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Screening and Treatment After Implementation of a Universal Perinatal Depression Screening Program

Miller, Emily S. MD, MPH; Wisner, Katherine L. MD, MS; Gollan, Jacqueline PhD; Hamade, Sara MD; Gossett, Dana R. MD, MSCI; Grobman, William A. MD, MBA

doi: 10.1097/AOG.0000000000003369
Contents: Psychology: Original Research
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OBJECTIVE: To evaluate whether initiation of an institutional policy of universal perinatal depression screening was associated with sustained increases in frequency in screening and of depression treatment subsequent to a positive screen.

METHODS: This retrospective cohort study included women receiving prenatal care in outpatient offices at a single academic medical center from 2008 to 2015. In 2009, an institutional policy of universal perinatal depression screening was disseminated in which screening twice antenatally and again postpartum were recommended. The frequency of screen completion at each recommended time point was compared between the prepolicy and postpolicy cohorts. A test of trend that assessed the frequency of screening each year after policy initiation was used to assess changes over time. The frequency with which care plans were created for women who screened positive for perinatal depression were compared before and after implementation.

RESULTS: Of the 5,127 women who met inclusion criteria, 4,005 (78%) were in the postpolicy cohort. The frequency of completion of depression screening at the first prenatal visit (0.1% vs 65.5%), in the third trimester (0.0% vs 42.7%), and at the postpartum visit (69.5% vs 90.0%) increased after initiation of the policy (P<.001 for all). The improvement in postpartum depression screening completion persisted after controlling for potential confounders (adjusted odds ratio 5.3, 95% CI 4.4–6.5). After the initial increase in uptake of screening, the frequency of screening at the first and third trimester prenatal visits continued to increase over time (P<.001 for each), although this frequency remained stable for the postpartum visit (P=.29). Women with a positive postpartum depression screen were more likely to have depression treatment recommended or provided by their obstetrician postpolicy (64.7% vs 30.1%, P<.001).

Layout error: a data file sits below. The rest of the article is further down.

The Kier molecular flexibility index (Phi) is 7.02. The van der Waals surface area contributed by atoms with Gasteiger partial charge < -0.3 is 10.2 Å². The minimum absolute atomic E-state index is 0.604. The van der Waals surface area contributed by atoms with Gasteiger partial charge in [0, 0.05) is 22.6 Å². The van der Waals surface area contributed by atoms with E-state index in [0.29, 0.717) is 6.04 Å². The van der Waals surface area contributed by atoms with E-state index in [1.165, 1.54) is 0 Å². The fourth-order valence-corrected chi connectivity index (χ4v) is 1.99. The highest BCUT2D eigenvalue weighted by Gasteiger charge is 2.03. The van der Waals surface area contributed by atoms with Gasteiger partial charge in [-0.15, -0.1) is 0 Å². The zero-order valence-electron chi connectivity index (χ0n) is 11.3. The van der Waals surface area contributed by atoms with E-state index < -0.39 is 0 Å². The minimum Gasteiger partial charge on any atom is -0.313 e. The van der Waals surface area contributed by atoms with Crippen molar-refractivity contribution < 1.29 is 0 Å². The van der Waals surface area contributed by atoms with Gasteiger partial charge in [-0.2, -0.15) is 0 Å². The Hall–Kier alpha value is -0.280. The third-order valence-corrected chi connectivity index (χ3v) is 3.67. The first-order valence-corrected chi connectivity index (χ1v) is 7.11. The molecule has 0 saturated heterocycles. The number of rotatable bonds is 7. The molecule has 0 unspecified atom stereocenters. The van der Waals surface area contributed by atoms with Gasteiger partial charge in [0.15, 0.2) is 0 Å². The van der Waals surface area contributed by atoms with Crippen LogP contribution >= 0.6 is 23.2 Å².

CONCLUSION: Implementation of an institutional policy of universal perinatal depression screening was associated with improvements in perinatal depression screening with concomitant improvements in depression treatment recommendations for women with a positive postpartum depression screen.

Implementation of a policy of universal perinatal depression screening was associated with sustained improvements in perinatal depression screening, with concomitant improvements in depression treatment recommendations.

Department of Obstetrics and Gynecology, Division of Maternal Fetal Medicine and the Department of Psychiatry and Behavioral Sciences, Northwestern University Feinberg School of Medicine, and the Northwestern University Clinical and Translational Sciences Institute, Chicago, Illinois; and the Department of Obstetrics and Gynecology, UCSF School of Medicine, San Francisco, California.

Corresponding author: Emily S. Miller, MD, MPH, Northwestern University, Chicago, IL; email: emily-miller-1@northwestern.edu.

Supported by the Society for Maternal-Fetal Medicine/Lumara Health Policy Award (2016 ESM), Eunice Kennedy Shriver National Institute of Child and Human Development K12 HD050121-09, and the National Institutes of Health's National Center for Advancing Translational Sciences, Grant Number UL1TR001422. The funding sources had no role in study design, data collection, analysis or interpretation, writing the report or submitting the article for publication.

Financial Disclosure The authors did not report any potential conflicts of interest.

Presented at the Society for Maternal-Fetal Medicine’s Annual Meeting, January 29–February 3, 2018, Dallas, Texas.

Each author has confirmed compliance with the journal's requirements for authorship.

Peer reviews and author correspondence are available at http://links.lww.com/AOG/B443.

© 2019 by the American College of Obstetricians and Gynecologists. Published by Wolters Kluwer Health, Inc. All rights reserved.